gender roles in phishing e-mails

I found this spam in my Inbox.  Since starting to co-present the Building Healthy Relationships workshops and listening to Chiara’s stories about this I ‘ve become more conscious about the gender messages that mediate our day-to-day lives.

From the e-mail:

My name is Tessy, It is my pleasure writing you this mail as I saw your mail, I believe that we can be good friends partners or more in life I wish you can write an email through my email address then  tell me about you below is my email address for further comunications.

But in this part of my life I would like to be the woman in general. This may not be modern thinking but I am not a modern thinking feminist woman. In fact my dream is to be a wife spare her energy during the day so when a husband comes home at night he would feed off that energy. I do not believe this can be done
when both are tired from working all day.

And nothing brings a man home faster from work than the thought of his beautiful, sexy and rested wife waiting for him at home filled with romance and passion.

Single gender classrooms

This article came across my feed reader.  From the article: “The practice of separating girls from boys in the classroom was the norm decades ago. Now, it seems to be something of a new trend.”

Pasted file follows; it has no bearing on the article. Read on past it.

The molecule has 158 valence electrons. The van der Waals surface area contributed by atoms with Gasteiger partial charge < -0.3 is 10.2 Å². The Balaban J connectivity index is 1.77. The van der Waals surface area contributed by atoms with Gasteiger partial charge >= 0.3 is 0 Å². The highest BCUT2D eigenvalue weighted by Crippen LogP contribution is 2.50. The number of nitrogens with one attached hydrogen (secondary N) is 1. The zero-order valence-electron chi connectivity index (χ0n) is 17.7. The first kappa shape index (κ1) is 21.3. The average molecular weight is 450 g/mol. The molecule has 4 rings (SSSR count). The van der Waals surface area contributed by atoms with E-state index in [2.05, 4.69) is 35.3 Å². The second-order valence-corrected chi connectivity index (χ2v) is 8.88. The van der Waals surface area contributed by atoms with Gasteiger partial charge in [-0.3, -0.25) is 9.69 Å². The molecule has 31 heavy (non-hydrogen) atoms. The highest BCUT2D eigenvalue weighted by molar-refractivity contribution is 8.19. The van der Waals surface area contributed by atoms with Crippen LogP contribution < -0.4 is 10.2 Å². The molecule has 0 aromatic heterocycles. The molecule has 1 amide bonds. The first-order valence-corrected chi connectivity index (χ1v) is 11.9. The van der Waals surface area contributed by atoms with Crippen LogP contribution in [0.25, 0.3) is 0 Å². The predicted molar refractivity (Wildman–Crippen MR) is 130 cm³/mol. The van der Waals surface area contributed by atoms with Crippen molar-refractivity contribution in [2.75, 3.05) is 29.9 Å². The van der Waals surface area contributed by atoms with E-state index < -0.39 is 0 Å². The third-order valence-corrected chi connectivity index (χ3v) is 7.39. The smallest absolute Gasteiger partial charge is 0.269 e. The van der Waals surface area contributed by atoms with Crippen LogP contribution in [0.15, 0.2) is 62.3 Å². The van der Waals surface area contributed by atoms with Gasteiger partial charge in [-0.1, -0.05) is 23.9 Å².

A few thoughts … I read a book on gender and computing that said that while girls do better in single gender classrooms (I think this was specifically wrt math/science) boys do better in mixed-gender classrooms.  This article mentions that in one school, classes are multi-gender for things like gym and computer lab time which seems strange since the aforemetioned book identifies computer education as one of the areas where learning is most gender-mediated (and gym just intuitively seems terribly gender-mediated).  Finally, I would really like to know if anyone has tried to have single gender sessions a few times a week, then merging for classes.  Would this allow different learning strategies to emerge and solidify in the gender-specific classes and then, when shared in the mixed-gender session, students of all genders could pick the strategy that worked best.  Would this not work because students would judge strategies as “girl” or “boy” strategies rather than evaluatng them on their effectiveness or creativity?  Would the confidence in the strategies that might be built from the single-gender classrooms allow people to advocate for their approaches in a way that would convince their classmates despite gender prejudice?